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With founders out, Instagram is poised to turn into Facebook 2.0

Published Sep 25th, 2018 2:39PM EDT
Instagram founders step down
Image: Simon Belcher/imageBROKER/REX/Shutterstock

If you’re a fan of Instagram, and many hundreds of millions of you are, there are plenty of reasons to be worried about a pair of resignations that came out of nowhere Monday night, sent tech Twitter into a tizzy and signaled the arrival of a significant new chapter for the biggest social networking company on the planet.

We’re talking, of course, about the surprise departures of Instagram co-founders Kevin Systrom and Mike Krieger, who gave a short statement about the news that’s arguably more notable for what it doesn’t say than what it does.

Even before we got to this point, Instagram was already becoming a vastly more crucial piece of the Facebook portfolio of companies and services. People were spending more time there. People still loved it, to a degree that they haven’t loved Facebook for years now, if they ever did. It’s become a significant driver of small business traffic. And when you consider Stories, GIFs, stickers and tons more recently added features, it’s clear that Instagram is still, well, fun.

And yet.

As all of those things we just mentioned were coming to fruition, there’s been a trade-off along the way. And that tradeoff involves the simplicity of the app’s experience, which is slowly being engineered away. This long ago stopped being an app that saw you fire it up, take a photo, slap on a filter, share some comments and likes and then were done with it. Which brings us to last night’s news.

It’s hard not to worry that the sudden departures of Kevin and Mike means the app is going to slowly become a new version of the overstuffed, clunky, hamburger menu-laden Facebook app you’re probably barely using now, if that.

In an interview with The Wall Street Journal that was conducted before Monday’s announcement, Kevin makes clear he has no regrets about having sold Instagram to Facebook back in 2012. A close parsing of his and Mike’s statement about their resignation, however, suggests a more …. textured reality.

Here it is, in case you haven’t seen it yet:

“Mike and I are grateful for the last eight years at Instagram and six years with the Facebook team. We’ve grown from 13 people to over a thousand with offices around the world, all while building products used and loved by a community of over one billion. We’re now ready for our next chapter.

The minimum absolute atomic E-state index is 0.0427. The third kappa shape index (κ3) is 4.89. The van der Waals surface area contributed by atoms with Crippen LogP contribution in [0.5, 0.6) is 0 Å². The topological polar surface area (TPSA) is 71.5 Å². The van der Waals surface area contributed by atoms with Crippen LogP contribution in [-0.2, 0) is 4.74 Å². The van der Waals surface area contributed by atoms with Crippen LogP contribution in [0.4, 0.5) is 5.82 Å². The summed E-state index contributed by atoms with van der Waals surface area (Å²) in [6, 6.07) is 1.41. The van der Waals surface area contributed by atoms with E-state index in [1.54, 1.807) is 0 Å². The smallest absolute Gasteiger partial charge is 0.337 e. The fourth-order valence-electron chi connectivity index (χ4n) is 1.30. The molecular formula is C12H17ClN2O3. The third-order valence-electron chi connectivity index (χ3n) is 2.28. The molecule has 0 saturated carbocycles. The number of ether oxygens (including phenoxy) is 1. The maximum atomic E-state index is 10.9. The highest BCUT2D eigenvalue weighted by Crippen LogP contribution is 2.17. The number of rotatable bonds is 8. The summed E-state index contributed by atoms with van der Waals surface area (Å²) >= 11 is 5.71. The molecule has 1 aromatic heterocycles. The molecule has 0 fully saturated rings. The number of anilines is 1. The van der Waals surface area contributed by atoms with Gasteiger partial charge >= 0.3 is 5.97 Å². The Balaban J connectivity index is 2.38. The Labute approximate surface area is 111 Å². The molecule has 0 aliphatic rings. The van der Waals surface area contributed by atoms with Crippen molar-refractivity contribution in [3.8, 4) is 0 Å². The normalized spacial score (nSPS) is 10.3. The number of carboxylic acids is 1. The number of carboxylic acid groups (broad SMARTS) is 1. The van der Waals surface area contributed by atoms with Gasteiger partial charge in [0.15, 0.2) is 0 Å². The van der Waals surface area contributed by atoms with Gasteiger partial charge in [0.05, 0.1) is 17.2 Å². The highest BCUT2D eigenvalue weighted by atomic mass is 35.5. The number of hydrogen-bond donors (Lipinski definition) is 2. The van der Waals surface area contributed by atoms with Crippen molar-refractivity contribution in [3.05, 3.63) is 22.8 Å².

We’re planning on taking some time off to explore our curiosity and creativity again. Building new things requires that we step back, understand what inspires us and match that with what the world needs; that’s what we plan to do.

We remain excited for the future of Instagram and Facebook in the coming years as we transition from leaders to two users in a billion. We look forward to watching what these innovative and extraordinary companies do next.”

None of the usual fluffy tip of the hat to the people you’re leaving — in this case, no mention of Mark Zuckerberg or Sheryl Sandberg. Leaving something like that out of a farewell note like this, Business Insider notes, is the equivalent of not returning someone’s handshake.

If you read some of the other tea leaves, it suggests at a minimum discontent behind the scenes. Kevin had a few big speaking engagements lined up, suggesting this was sudden. The note refers to exploring the pair’s creativity “again,” suggesting that wasn’t happening at Facebook, where one imagines the focus is on user engagement and monetization opportunities.

Adam Mosseri, who had been in charge of your favorite feature of Facebook (News Feed!), recently became Instagram’s head of product.

All of this said, hopefully Kevin and Mike’s departure doesn’t foreshadow an increasing Facebookification of Instagram. But as we said right at the outset – there are reasons aplenty to worry.

Andy Meek profile photo
Andy Meek Trending News Reporter

Andy Meek is a reporter who has covered media, entertainment, and culture for over 20 years. His work has appeared in outlets including The Guardian, Forbes, and The Financial Times, and he’s written for BGR since 2015. Andy's coverage includes technology and entertainment, and he has a particular interest in all things streaming. Over the years, he’s interviewed legendary figures in entertainment and tech that range from Stan Lee to John McAfee, Peter Thiel, and Reed Hastings.